Speaking together ahead of their first appearance in the Olympic Games, Paul Casey and Tommy Fleetwood discussed both their pride at being part of Team GB and how they finding inspiration in other athletes.
When Justin Rose earned a gold medal on golf’s return to the Olympics in Rio in 2016, it overturned a lot of initial opinions some had about the sport’s reintroduction to the Games. Players were quick to express what it meant to them to have been there, and Justin Rose proclaimed “This feels better than any tournament I've ever won”.
It hit a chord with Paul Casey. He’d been disappointed he hadn’t made the Olympics last time around, but for Toyko, he made it a goal.
And now that he’s in the team and about to make his debut, the 43 year old is full of pride and focused on living up to the legacy left by Rose. He'll be doing it alongside Tommy Fleetwood, as Rose - along with fellow 2016 medal winners Henrik Stenson and Matt Kuchar - did not qualify for this year's Games.
“I was a massive fan of the Olympics as a kid growing up and loved watching it during the summers. Never thought I would be sitting here as an athlete in the Olympic Games until seeing golf’s inclusion back in Rio and then Justin’s brilliant performance," said Casey, who has three top ten finishes in his last five starts - which includes at both the U.S. Open and US PGA Championship.
“I guess we’ve got a lot to try and live up to. We’re defending gold, technically, Team GB. I couldn’t be more proud to be included in this great Team GB team.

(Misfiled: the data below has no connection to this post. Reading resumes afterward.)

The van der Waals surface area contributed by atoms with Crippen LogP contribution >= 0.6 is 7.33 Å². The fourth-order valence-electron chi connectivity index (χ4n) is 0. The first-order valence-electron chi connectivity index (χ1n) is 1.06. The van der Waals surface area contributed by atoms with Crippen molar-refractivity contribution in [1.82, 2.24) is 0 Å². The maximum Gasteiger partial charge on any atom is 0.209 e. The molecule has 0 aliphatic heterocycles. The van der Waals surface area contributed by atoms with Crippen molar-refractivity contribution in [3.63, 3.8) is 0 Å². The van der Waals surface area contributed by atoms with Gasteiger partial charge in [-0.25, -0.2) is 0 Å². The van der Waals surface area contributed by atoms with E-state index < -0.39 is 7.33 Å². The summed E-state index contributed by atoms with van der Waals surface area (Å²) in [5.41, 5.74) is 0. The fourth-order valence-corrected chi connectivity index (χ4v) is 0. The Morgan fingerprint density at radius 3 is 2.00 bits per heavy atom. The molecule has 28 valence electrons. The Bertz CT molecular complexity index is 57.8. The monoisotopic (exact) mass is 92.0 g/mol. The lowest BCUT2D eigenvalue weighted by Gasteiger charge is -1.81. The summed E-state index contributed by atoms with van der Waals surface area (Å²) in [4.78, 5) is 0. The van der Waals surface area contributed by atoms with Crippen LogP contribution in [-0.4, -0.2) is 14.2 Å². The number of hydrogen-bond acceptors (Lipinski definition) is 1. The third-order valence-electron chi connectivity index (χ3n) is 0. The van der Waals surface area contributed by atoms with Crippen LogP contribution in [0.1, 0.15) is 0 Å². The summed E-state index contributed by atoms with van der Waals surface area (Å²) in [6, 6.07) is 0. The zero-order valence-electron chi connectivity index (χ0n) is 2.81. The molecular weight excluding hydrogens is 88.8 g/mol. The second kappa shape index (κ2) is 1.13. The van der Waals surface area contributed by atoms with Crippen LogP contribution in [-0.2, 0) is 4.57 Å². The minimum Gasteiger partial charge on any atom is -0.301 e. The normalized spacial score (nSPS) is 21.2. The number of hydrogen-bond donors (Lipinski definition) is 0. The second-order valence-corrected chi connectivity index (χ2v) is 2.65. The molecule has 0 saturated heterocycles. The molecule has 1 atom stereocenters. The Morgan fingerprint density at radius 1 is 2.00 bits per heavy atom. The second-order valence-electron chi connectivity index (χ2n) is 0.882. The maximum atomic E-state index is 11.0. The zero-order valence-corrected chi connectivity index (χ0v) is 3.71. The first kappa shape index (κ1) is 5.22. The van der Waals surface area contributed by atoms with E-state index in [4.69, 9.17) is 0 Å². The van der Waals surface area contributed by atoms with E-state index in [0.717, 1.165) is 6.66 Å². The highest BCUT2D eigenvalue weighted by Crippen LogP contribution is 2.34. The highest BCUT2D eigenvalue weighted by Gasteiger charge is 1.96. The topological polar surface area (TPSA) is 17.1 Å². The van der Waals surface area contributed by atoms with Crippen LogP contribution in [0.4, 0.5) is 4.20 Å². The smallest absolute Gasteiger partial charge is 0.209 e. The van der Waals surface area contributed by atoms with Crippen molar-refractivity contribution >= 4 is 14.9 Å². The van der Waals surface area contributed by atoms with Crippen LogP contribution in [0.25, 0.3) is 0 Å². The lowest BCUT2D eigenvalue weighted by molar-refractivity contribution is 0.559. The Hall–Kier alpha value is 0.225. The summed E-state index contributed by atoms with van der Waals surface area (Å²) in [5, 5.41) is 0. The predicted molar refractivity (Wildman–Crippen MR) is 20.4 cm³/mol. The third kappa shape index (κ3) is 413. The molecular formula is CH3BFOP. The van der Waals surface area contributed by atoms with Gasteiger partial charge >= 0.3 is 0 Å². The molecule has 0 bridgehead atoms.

“Honestly, even this week I feel kind of invigorated and I feel passion and pride to be wearing this shirt and to be competing and I couldn’t think of anything greater than winning a gold medal as a golfer.”
For Casey, the only other achievement that has come anything close for him was making it back into the Ryder Cup team in 2018 after several years away.
“I was disappointed I didn't make the team and knowing that the window of opportunity that I've got was rapidly closing,” Casey reflected on the 2016 Olympic games, and said he would have been in a similar situation if the games had happened when they were originally supposed to last year.
“I was actually in a position, I was on outside looking in if the qualifications had ended last year, and so strangely, Tommy's probably the other way around. You were in last year and then the pandemic, if anything, helped me because it gave me a little, it gave me an extra year. And I was nervous at Torrey Pines. I thought I had missed the cut and was angry and upset and then realized I made the cut and I had a great weekend and I honestly went out in that final round at U.S. Open only thinking about this.
“And then to be here, this is, it's interesting, my priority has now shifted from I just want to be an Olympian and go to the Olympics to now I'm here and I'm taking this, and I was always going to do that, take it incredibly serious and perform at my best and try to win a medal."
Alluding to the Ryder Cup, he added: "It's, very few things in my career have been as rewarding as those two achievements.”
A huge part of the reward for the Englishman, and the feeling of invigoration, has come from being surrounded by other athletes at the top of their sport.
“It's amazing,” he said. “It's so cool to be in that environment. I've never -- you know, I see a little bit of that stuff when I was at college, but I've been out of it for so long it's just amazing to be surrounded by the world's best athletes.